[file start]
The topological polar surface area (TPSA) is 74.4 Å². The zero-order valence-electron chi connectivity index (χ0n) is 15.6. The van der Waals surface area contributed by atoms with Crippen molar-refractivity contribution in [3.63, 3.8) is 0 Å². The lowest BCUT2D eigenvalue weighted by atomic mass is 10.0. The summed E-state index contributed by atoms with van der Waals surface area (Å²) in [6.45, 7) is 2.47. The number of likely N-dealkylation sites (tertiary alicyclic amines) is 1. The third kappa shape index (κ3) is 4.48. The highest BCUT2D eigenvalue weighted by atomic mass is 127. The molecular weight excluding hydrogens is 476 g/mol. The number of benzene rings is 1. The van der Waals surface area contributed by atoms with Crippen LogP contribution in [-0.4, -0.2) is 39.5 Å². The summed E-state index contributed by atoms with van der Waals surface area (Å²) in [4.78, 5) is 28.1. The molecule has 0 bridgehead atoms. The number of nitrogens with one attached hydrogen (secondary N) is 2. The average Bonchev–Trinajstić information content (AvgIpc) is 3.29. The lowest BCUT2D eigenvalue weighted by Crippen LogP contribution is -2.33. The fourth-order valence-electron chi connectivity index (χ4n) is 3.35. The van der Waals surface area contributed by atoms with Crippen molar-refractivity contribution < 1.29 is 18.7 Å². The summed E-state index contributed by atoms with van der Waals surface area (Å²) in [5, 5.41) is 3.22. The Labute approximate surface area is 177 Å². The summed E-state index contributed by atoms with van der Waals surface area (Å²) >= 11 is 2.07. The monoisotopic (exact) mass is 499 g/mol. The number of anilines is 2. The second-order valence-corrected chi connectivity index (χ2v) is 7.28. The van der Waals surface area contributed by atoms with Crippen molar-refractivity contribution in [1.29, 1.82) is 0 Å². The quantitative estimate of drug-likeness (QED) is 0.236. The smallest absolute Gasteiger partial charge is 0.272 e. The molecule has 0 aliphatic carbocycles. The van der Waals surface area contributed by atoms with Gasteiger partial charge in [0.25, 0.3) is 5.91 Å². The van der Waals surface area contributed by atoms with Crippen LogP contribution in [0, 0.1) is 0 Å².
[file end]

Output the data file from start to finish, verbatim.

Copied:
The topological polar surface area (TPSA) is 74.4 Å². The zero-order valence-electron chi connectivity index (χ0n) is 15.6. The van der Waals surface area contributed by atoms with Crippen molar-refractivity contribution in [3.63, 3.8) is 0 Å². The lowest BCUT2D eigenvalue weighted by atomic mass is 10.0. The summed E-state index contributed by atoms with van der Waals surface area (Å²) in [6.45, 7) is 2.47. The number of likely N-dealkylation sites (tertiary alicyclic amines) is 1. The third kappa shape index (κ3) is 4.48. The highest BCUT2D eigenvalue weighted by atomic mass is 127. The molecular weight excluding hydrogens is 476 g/mol. The number of benzene rings is 1. The van der Waals surface area contributed by atoms with Crippen LogP contribution in [-0.4, -0.2) is 39.5 Å². The summed E-state index contributed by atoms with van der Waals surface area (Å²) in [4.78, 5) is 28.1. The molecule has 0 bridgehead atoms. The number of nitrogens with one attached hydrogen (secondary N) is 2. The average Bonchev–Trinajstić information content (AvgIpc) is 3.29. The lowest BCUT2D eigenvalue weighted by Crippen LogP contribution is -2.33. The fourth-order valence-electron chi connectivity index (χ4n) is 3.35. The van der Waals surface area contributed by atoms with Crippen molar-refractivity contribution < 1.29 is 18.7 Å². The summed E-state index contributed by atoms with van der Waals surface area (Å²) in [5, 5.41) is 3.22. The Labute approximate surface area is 177 Å². The summed E-state index contributed by atoms with van der Waals surface area (Å²) >= 11 is 2.07. The monoisotopic (exact) mass is 499 g/mol. The number of anilines is 2. The second-order valence-corrected chi connectivity index (χ2v) is 7.28. The van der Waals surface area contributed by atoms with Crippen molar-refractivity contribution in [1.29, 1.82) is 0 Å². The quantitative estimate of drug-likeness (QED) is 0.236. The smallest absolute Gasteiger partial charge is 0.272 e. The molecule has 0 aliphatic carbocycles. The van der Waals surface area contributed by atoms with Gasteiger partial charge in [0.25, 0.3) is 5.91 Å². The van der Waals surface area contributed by atoms with Crippen LogP contribution in [0, 0.1) is 0 Å².